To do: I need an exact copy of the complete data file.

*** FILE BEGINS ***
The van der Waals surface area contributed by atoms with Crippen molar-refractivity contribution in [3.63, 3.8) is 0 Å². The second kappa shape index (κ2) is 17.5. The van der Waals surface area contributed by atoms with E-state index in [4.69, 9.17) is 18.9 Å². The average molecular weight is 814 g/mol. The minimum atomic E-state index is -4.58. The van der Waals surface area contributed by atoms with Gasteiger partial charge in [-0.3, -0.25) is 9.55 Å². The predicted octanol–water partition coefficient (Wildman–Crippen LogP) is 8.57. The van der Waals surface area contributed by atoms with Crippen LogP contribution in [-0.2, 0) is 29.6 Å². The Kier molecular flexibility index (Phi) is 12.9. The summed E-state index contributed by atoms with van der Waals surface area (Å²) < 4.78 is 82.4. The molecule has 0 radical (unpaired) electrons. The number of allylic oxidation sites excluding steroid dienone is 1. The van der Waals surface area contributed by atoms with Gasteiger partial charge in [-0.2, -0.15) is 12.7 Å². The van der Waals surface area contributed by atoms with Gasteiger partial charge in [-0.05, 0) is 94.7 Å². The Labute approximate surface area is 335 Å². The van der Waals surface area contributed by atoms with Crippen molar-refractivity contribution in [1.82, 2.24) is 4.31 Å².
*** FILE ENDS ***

The van der Waals surface area contributed by atoms with Crippen molar-refractivity contribution in [3.63, 3.8) is 0 Å². The second kappa shape index (κ2) is 17.5. The van der Waals surface area contributed by atoms with E-state index in [4.69, 9.17) is 18.9 Å². The average molecular weight is 814 g/mol. The minimum atomic E-state index is -4.58. The van der Waals surface area contributed by atoms with Gasteiger partial charge in [-0.3, -0.25) is 9.55 Å². The predicted octanol–water partition coefficient (Wildman–Crippen LogP) is 8.57. The van der Waals surface area contributed by atoms with Crippen LogP contribution in [-0.2, 0) is 29.6 Å². The Kier molecular flexibility index (Phi) is 12.9. The summed E-state index contributed by atoms with van der Waals surface area (Å²) < 4.78 is 82.4. The molecule has 0 radical (unpaired) electrons. The number of allylic oxidation sites excluding steroid dienone is 1. The van der Waals surface area contributed by atoms with Gasteiger partial charge in [-0.2, -0.15) is 12.7 Å². The van der Waals surface area contributed by atoms with Gasteiger partial charge in [-0.05, 0) is 94.7 Å². The Labute approximate surface area is 335 Å². The van der Waals surface area contributed by atoms with Crippen molar-refractivity contribution in [1.82, 2.24) is 4.31 Å².